Ten Years after BU’s Lu Lingzi Died in the Boston Marathon Bombings, the Scholarship in Her Name Keeps Student Dreams Alive
Says one student of his research: “I think this would be something that she would be happy with”
As ChatGPT astounds (and unnerves) the world, Zilu “Peter” Tang (GRS’23) has found his moment. Studying for a master’s degree in artificial intelligence, he researches natural language processing, which gives ChatGPT its seemingly miraculous ability to field questions. Yet it and other AI systems can’t be trained in “low-resource languages” that aren’t spoken widely, lack large amounts of data, and, in some cases, are on the verge of extinction, Tang says.
“For example, Javanese…or Native American languages, or some language in Papua New Guinea,” he says. “Traditionally, they have been in sort of low-resource communities, so because of that, there’s not a lot of data online available.” His research seeks ways to enable AI models to discourse in such languages, while alerting researchers that these cultures need help preserving their tongues: “By creating these translation systems—creating maybe educational texts or tutorials to learn these new languages—maybe the languages won’t go extinct.”
If Tang succeeds, it will be partly because of the assistance he received from Boston University’s Lu Lingzi Scholarship, commemorating the Graduate School of Arts & Sciences student, from the Class of 2013, who was one of three people killed in the 2013 Boston Marathon bombings. The scholarship, created by the BU Trustees and donors from the University and globally, provides Tang full tuition remission and a $20,000 annual stipend for his work. Recipients—one international master’s degree student each year—receive remission for the shorter of two years or their master’s program duration.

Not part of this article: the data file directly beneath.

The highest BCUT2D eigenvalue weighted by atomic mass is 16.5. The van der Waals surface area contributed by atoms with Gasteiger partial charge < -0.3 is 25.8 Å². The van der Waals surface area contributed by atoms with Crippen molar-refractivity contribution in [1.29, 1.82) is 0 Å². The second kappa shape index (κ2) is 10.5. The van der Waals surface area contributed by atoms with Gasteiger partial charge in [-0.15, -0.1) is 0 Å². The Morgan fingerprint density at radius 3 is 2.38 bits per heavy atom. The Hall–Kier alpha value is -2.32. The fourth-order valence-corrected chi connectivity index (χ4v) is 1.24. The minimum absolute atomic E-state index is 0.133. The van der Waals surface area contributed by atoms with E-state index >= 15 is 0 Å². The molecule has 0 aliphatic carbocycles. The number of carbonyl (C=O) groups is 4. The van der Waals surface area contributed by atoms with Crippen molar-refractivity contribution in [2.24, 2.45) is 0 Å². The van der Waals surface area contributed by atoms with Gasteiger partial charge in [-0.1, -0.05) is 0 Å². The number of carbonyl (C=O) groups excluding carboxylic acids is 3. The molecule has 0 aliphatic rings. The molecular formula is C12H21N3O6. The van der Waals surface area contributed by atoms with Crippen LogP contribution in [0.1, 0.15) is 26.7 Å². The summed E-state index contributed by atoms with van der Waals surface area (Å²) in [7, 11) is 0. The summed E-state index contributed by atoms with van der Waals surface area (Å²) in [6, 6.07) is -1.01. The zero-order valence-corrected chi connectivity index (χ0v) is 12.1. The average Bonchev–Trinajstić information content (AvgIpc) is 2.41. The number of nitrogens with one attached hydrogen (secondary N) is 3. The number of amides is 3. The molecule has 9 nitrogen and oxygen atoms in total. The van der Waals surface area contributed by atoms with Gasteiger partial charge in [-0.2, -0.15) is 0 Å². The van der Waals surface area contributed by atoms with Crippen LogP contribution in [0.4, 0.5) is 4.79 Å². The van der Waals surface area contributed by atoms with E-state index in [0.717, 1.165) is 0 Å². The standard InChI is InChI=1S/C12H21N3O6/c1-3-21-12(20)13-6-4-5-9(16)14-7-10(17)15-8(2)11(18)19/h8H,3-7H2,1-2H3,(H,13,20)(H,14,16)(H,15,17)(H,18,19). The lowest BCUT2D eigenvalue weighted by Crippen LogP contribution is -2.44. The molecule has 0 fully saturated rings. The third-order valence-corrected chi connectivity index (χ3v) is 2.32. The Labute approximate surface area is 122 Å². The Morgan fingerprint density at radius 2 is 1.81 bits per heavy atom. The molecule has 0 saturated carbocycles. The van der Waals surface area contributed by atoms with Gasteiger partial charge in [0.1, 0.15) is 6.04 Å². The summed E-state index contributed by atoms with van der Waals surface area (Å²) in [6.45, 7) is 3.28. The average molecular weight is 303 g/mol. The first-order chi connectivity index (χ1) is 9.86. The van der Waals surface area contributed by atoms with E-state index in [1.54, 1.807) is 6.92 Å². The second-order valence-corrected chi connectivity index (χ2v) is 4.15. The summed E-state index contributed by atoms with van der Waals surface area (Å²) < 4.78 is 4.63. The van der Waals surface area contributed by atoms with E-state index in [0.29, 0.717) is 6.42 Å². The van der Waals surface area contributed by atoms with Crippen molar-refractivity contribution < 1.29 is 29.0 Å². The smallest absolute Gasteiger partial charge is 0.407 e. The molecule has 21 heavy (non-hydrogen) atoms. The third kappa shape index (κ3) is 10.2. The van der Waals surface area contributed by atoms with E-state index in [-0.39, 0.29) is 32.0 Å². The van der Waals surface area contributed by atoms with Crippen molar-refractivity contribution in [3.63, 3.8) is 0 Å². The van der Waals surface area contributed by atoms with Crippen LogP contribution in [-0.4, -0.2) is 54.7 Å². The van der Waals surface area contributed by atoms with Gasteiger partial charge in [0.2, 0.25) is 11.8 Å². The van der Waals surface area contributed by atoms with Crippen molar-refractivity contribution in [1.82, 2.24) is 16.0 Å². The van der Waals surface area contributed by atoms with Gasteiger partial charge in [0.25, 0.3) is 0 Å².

Six students, including Tang, have attended BU through the Lu Lingzi Scholarship since 2015. “In the wake of such a horrific tragedy, people came together to create something beautiful and lasting,” says Jeffery Berg, BU’s director of national and international scholarships.
“I would have had to take out a huge loan” but for the scholarship, Tang says. “That would be a big burden.”
The award means more to him than mere money: “Knowing the fact that this is a scholarship that came out of someone’s life—that definitely makes me cherish this opportunity more, and sort of makes me realize that every experiment I run, or every day that I do research, I’m doing it for a purpose.”
In the wake of such a horrific tragedy, people came together to create something beautiful and lasting.
He says even though he never met Lingzi, he likes to believe she would support his type of research aimed at increasing equality and access for low-resource communities.
“I don’t know much about the ideologies of Lu to begin with,” Tang says, “but I think this would be something that she would be happy with.”
It certainly seems likely. Before bombers Dzhokhar and Tamerlan Tsarnaev took her life at just 23 with a pair of bombs that detonated near the marathon finish line on April 15, 2013, Lingzi, a BU statistics student, enjoyed savoring Ben & Jerry’s, reveling in the nighttime views of the Charles River, and finding an interest in Christianity.